Scholar Lewis had his take on stages of development or better growth. The statistics are, however, very worrying and do not paint that picture any dreamer wishes for. Neither do sentiments nor the psyche give you a feeling that the conditions of a take-off are close by. The only positive thing one feels is that we have known no war, but the annoying part is the inability to build prosperity on a foundation solid in peace. Ironically, war-torn countries have moved on and their progression to prosperity is enviable. What is it that other countries do right? Or what wrong is it that we do?
Trending every month is the Malawi kwacha, water shortages, electricity cuts and the list can go on, but we can still look up. There is peace and tranquillity and a functional judicial system and our strong commitment to securing property rights. A land bill was assented to though it calls for massive civic education. All ingredients necessary to attract foreign investment. Should we hope for anything? I would rather look at the glass as half full.
There is some hope of course. I do not want to sound too pessimistic. Influential British newspaper, The Telegraph just run an eye-catching article recently. Malawi could be the next big thing regarding safari tourism. It narrates the beauty of Liwonde National Park where civil wars involving elephants, hippos and crocodiles are a beauty to watch. They end well of course and one feels the value of the dollar spent. The reality, however, with our capital controls, the money spent never comes to Malawi as most of these tours are pre-packaged and paid outside the country.
So, there is some hope but we need to crack the puzzle that our nation appears eternally entangled in. The finger loves to point at the politician, but I reckon that most of us bear the blame somehow. Though not directly linked, a collection of individual personal decisions culminate into what becomes a national whole. All I am saying is maybe as individuals we are not doing enough.
For a moment, DNA tests have just proved that Lilongwe Water Board is related to Electricity Supply Corporation of Malawi (Escom). Both are now load shedding their hotly sought after products. Whispers has it that both assumed zero population growth of their respective markets. Overwhelmed? Well the kind of word that scares the hell out of anyone trying to lay down their hard to get capital for profit. The kwacha business adds to the condrum.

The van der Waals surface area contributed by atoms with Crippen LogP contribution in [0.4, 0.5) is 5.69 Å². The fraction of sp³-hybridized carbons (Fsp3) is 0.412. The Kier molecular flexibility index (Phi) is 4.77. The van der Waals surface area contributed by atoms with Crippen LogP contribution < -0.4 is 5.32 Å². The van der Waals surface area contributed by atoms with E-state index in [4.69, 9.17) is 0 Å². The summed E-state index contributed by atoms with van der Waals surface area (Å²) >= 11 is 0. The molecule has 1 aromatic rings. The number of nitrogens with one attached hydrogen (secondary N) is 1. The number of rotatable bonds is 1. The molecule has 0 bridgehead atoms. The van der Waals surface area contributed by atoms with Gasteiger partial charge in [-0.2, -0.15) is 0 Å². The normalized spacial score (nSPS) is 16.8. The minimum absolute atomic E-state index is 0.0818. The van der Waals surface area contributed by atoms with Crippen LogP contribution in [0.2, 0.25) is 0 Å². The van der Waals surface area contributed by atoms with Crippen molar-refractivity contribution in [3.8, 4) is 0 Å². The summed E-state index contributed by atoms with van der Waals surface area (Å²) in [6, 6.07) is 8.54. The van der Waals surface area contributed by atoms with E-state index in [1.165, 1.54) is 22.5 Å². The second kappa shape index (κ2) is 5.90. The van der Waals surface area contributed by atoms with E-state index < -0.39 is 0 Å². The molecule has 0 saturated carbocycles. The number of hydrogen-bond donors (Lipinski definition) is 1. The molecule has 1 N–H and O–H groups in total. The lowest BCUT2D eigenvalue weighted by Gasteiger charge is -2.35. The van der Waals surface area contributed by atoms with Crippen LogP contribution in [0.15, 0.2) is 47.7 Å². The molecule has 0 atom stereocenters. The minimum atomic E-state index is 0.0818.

Water tariffs have gone up by some staggering 35 percent in Lilongwe. To those tasked with selling this country, it is a stab in the back. Businesses and would be investors rate this as a cost anywhere. Something like this adds into the cost of doing business in an environment saturated with chronic inflation. Prices or tariffs should rise once in a while, but there should be a strategy. If I was manning the water boards of this country or running the ministry responsible for rainfall and rivers, I would take notice that our population is rising. Similarly, if I was in charge of generating electricity I would take the same cognisance.
This way, I would do a great favour to the guys tasked with selling this country as investment destination. By recognising that Malawi has close to three million households, with an average household size of six, I would do my maths and think of how many megawatts need to be generated at a minimum for each home to have electricity. I would also pay attention to the current power needs for businesses. I would do similar maths if I was needed to think of water needs for all households and businesses. That way, I would not focus my business strategy on raising tariffs to pay bonuses that my staff require at the end of each year.
Maybe I am being simplistic, but great ideas begin with crafting a basic model. Otherwise, I don’t envy the job of the Malawi Investment Trade Centre (Mitc). It requires one to master the art of mumbling if confronted by obvious questions from would be investors on reliability of utilities such as water and electricity. In the business world, there is no mumbling. The language is so blunt, straight simply because entrepreneurs invest millions and take huge risks on their investment. For sure, the risk they take is never lack of water or electricity to run a machine, but something else. You can call it basics of investment promotion. It is not surprising that investors sometimes flock to countries that appear volatile and less peaceful than ours.
As we march on and crack the puzzle, I am still trying to solve the puzzle. Simple and blind decisions to start building our generating capacity beyond the current demand oriented at future generations should underpin our minds to strategic investment in public infrastructure. While utilities was a classic case, we can replicate other sectors such as hospitals, universities and roads that are failing to cope with our rising population.
The potential is there but how can we get to grips with basics? n